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Why are women living longer than men?

Analisa Wingfield (2022-04-22)


27263.pngEverywhere in the world women live longer than men - but this was not always the case. The available data from rich countries shows that women didn't live longer than men in the 19th century. What's the reason women have a longer life span than men? And how the advantage has grown over time? We only have partial evidence and the evidence is not sufficient to draw a definitive conclusion. We recognize that biological, behavioral and environmental factors play a role in the fact that women have longer lives than men, however, we aren't sure how strong the relative contribution of each of these factors is.

In spite of the precise number of pounds, we know that at a minimum, the reason why women live so much longer than men in the present and not in the past, زيوت تطويل الشعر has to have to do with the fact that several fundamental non-biological factors have changed. These are the factors that are changing. Some are well known and relatively straightforward, like the fact that men smoke more often. Some are more complex. For example, there is evidence that in rich countries the female advantage increased in part because infectious diseases used to affect women disproportionately a century ago, so advances in medicine that reduced the long-term health burden from infectious diseases, especially for survivors, ended up raising women's longevity disproportionately.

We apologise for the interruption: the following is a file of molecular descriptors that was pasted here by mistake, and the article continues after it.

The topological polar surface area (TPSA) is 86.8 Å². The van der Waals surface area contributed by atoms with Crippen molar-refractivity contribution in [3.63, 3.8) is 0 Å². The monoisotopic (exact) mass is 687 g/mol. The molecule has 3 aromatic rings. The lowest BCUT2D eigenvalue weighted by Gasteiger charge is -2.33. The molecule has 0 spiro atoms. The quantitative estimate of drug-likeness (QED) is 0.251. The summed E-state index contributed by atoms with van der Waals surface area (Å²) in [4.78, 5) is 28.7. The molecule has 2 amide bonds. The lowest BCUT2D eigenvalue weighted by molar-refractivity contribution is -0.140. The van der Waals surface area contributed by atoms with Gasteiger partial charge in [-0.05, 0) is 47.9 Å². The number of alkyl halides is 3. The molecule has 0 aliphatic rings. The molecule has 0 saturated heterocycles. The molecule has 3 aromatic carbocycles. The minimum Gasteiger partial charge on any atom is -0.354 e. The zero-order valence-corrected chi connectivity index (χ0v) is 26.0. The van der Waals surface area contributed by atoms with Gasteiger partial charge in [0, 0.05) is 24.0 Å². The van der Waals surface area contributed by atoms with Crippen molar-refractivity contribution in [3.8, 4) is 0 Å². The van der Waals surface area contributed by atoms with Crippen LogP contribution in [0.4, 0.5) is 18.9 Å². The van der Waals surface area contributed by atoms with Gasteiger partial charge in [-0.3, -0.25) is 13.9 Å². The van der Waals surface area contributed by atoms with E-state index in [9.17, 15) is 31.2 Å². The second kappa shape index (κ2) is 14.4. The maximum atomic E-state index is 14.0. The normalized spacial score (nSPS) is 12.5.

Everywhere in the world women tend to live longer than men
The first chart below shows life expectancy at birth for men and women. We can see that all countries are over the line of parity diagonally. This implies that a baby girl in all countries can expect to live longer than her older brother.

This chart illustrates that, although there is a women's advantage in all countries, the differences across countries can be substantial. In Russia women live 10 years longer than males. In Bhutan the difference is only half a year.

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In wealthy countries, the advantage of women in longevity used to be smaller
Let's look at how the female advantage in longevity has changed over time. The chart below illustrates the men and women's life expectancies at birth in the US during the period 1790 to 2014. Two specific points stand out.

First, there's an upward trend: Men as well as women in the US live much, much longer than they did a century ago. This is in line with historical increases in life expectancy everywhere in the world.

The gap is growing: Although the advantage of women in life expectancy was once tiny, it has increased substantially with time.

You can check if these principles are also applicable to other countries that have data by clicking the "Change country" option in the chart. This includes the UK, France, and Sweden.